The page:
“There are some things people don’t deserve to know about you.”

Said with love from my honey and rolling around in my brain for months. I have debated discussing this topic. It’s been written in my head a dozen times. I have jotted down the gist on multiple occasions. Each time, I have scratched it out. Decided against posting.


Well, here’s the hesitation. There are some assholes who will use it against me. They will question my sanity. They will invalidate my emotions. They will question my abilities. They will call me names. In short, I am a scaredy-cat.

My all time favorite lines are:

“Did you take your meds?”


“You need to go to counseling.”

Answers– said with love {obviously}:

Um, always; I want my mind quieter than you want my voice, trust me.


No shit, Sherlock. Been there, done that.

Oops, that was my inside voice coming outside to play.

Don’t get me wrong, these are valid questions when they are asked in the correct context, i.e. concern. But, more often than not I find them used in a less than loving manner.

But, what the hell, let’s talk. Let’s face the stigma with a big ol’ IDGAF, shall we?


Oh, but first, let’s insert a standardized disclaimer.

*DISCLAIMER: For your own sake and comfort level: if you are one of the judgemental assholes, go ahead and skip this blog. If you are genuinely curious or silently struggling, then I invite you to keep reading. P.S. I am not offering medical advice. I am simply telling my story. That is all.

Hi. My name is Sara.

I have been diagnosed with obsessive compulsive disorder, generalized anxiety disorder, post traumatic stress disorder, depression and post-partum depression.

If there was a diagnosis of “you are f***ed up,” that would be easier and it would use fewer characters.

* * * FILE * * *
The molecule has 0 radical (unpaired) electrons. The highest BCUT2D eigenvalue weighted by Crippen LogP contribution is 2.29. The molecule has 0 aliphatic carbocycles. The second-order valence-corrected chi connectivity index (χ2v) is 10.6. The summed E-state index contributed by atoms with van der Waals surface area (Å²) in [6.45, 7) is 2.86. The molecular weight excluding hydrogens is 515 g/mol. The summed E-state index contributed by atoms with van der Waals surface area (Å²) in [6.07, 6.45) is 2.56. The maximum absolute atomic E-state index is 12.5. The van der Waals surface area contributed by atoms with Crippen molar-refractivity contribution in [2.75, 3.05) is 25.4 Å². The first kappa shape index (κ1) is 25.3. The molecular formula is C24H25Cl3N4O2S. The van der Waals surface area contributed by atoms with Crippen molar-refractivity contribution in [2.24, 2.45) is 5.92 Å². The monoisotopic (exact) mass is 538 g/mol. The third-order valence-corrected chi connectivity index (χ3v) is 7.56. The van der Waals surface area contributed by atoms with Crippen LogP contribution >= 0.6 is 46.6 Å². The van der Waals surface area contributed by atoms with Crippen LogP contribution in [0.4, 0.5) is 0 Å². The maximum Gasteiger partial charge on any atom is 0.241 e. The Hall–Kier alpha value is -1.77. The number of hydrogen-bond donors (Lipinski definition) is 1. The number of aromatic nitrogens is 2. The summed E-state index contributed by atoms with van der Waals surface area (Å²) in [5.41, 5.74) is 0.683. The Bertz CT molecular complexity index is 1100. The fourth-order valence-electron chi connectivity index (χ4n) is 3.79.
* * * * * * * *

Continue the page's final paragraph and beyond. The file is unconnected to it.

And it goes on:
Oh, sorry, in case we haven’t met: I use my twisted sense of humor when discussing topics that make my skin crawl.

I have sought treatment for the last 12 years in the form of counseling and prescription medications. They are used to balance the chemicals in my brain as well as lessen the physical manifestations of anxiety that I experience on a daily basis. These include palpitations, chest pain, shortness of breath, regular and vivid nightmares, the inability to quiet my mind once a fearful thought enters it, and the subsequent behaviors I implement in an attempt to bring that oh- so- desperately sought after silence.

I fall prey to a panic attack several times a month. What does that feel like? Legit, like I am dying. All the above symptoms with uncontrollable tears and all consuming abdominal pain and nausea {even vomiting at times}.

I have begun to recognize what is happening which makes it easier to find my breath and breathe.

And to ask for help.

Thank you husband and yoga.

Those who know me usually think,

“Yea right, you are fine.”

Those who really know me, know.

Frequently, I hear,

“I don’t know how you do it.”

and I cringe.

There’s a misconception that I have my shit together.


I do things to keep my mind busy.

Long ago I realized that my quiet mind led to my loud, obnoxious anxious thoughts.

Here’s a brief rundown.

I think of myself as having good days and bad days. On the bad days I can barely find the inner strength to start my day. The thought of my body moving forward seems impossible. My mind has a tendency to go down a deep, dark rabbit hole that leads me to paralyzing fear and complete devastation.

I have been known to succumb to irrational fears and overwhelming sadness.

I know there is no greater blessing than the health of my children. I know my worth. I know I am lucky wake up and be given the opportunity to face another day. I know that there are people struggling with “real” problems.


However, I am tired of pretending that mental illness is not one of them.

I get up. Through the grace of God. Through determination. Through the tiny voices that wake me up with,

“Can I ‘nuggle you momma?”

I keep going. Even when it feels impossible.

As does everyone who chooses to keep fighting whatever demons they are facing.


I use counseling. And distraction. And meditation. And medication.

And, that’s okay.


Keep fighting.

Ask for help.

Don’t give up.

It will get better.

You are not alone.

You matter.


**Originally posted on Rebel Housewife blog.

2 thoughts on “Idle of Despair

Leave a Reply

Fill in your details below or click an icon to log in: Logo

You are commenting using your account. Log Out /  Change )

Twitter picture

You are commenting using your Twitter account. Log Out /  Change )

Facebook photo

You are commenting using your Facebook account. Log Out /  Change )

Connecting to %s